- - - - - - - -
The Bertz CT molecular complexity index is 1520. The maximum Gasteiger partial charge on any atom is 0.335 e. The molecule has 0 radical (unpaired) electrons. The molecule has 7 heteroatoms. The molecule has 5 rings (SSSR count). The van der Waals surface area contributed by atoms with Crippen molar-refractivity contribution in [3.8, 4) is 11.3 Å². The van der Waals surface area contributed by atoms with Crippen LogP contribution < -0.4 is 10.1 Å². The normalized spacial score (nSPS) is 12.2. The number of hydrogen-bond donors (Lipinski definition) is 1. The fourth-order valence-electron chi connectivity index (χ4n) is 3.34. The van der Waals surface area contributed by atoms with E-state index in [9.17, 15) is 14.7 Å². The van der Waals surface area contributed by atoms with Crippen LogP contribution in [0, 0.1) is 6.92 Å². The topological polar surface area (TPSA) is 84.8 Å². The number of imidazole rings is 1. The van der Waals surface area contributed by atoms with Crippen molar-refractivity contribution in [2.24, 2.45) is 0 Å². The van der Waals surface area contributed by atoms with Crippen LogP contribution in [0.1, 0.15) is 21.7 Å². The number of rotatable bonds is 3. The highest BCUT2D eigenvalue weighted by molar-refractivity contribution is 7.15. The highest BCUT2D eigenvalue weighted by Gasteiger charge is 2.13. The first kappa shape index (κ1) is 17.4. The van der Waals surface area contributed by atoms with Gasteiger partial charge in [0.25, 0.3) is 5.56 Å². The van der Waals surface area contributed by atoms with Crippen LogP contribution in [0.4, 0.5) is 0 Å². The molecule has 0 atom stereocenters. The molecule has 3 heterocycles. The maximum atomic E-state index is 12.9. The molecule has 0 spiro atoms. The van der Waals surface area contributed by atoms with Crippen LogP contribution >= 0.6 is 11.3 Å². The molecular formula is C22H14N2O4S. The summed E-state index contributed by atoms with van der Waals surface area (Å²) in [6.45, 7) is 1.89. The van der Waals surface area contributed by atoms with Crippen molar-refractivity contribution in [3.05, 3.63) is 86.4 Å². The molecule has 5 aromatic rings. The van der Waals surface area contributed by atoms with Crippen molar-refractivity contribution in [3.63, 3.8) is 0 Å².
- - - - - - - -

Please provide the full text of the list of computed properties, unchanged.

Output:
The Bertz CT molecular complexity index is 1520. The maximum Gasteiger partial charge on any atom is 0.335 e. The molecule has 0 radical (unpaired) electrons. The molecule has 7 heteroatoms. The molecule has 5 rings (SSSR count). The van der Waals surface area contributed by atoms with Crippen molar-refractivity contribution in [3.8, 4) is 11.3 Å². The van der Waals surface area contributed by atoms with Crippen LogP contribution < -0.4 is 10.1 Å². The normalized spacial score (nSPS) is 12.2. The number of hydrogen-bond donors (Lipinski definition) is 1. The fourth-order valence-electron chi connectivity index (χ4n) is 3.34. The van der Waals surface area contributed by atoms with E-state index in [9.17, 15) is 14.7 Å². The van der Waals surface area contributed by atoms with Crippen LogP contribution in [0, 0.1) is 6.92 Å². The topological polar surface area (TPSA) is 84.8 Å². The number of imidazole rings is 1. The van der Waals surface area contributed by atoms with Crippen molar-refractivity contribution in [2.24, 2.45) is 0 Å². The van der Waals surface area contributed by atoms with Crippen LogP contribution in [0.1, 0.15) is 21.7 Å². The number of rotatable bonds is 3. The highest BCUT2D eigenvalue weighted by molar-refractivity contribution is 7.15. The highest BCUT2D eigenvalue weighted by Gasteiger charge is 2.13. The first kappa shape index (κ1) is 17.4. The van der Waals surface area contributed by atoms with Gasteiger partial charge in [0.25, 0.3) is 5.56 Å². The van der Waals surface area contributed by atoms with Crippen LogP contribution in [0.4, 0.5) is 0 Å². The molecule has 0 atom stereocenters. The molecule has 3 heterocycles. The maximum atomic E-state index is 12.9. The molecule has 0 spiro atoms. The van der Waals surface area contributed by atoms with Crippen LogP contribution >= 0.6 is 11.3 Å². The molecular formula is C22H14N2O4S. The summed E-state index contributed by atoms with van der Waals surface area (Å²) in [6.45, 7) is 1.89. The van der Waals surface area contributed by atoms with Crippen molar-refractivity contribution in [3.05, 3.63) is 86.4 Å². The molecule has 5 aromatic rings. The van der Waals surface area contributed by atoms with Crippen molar-refractivity contribution in [3.63, 3.8) is 0 Å².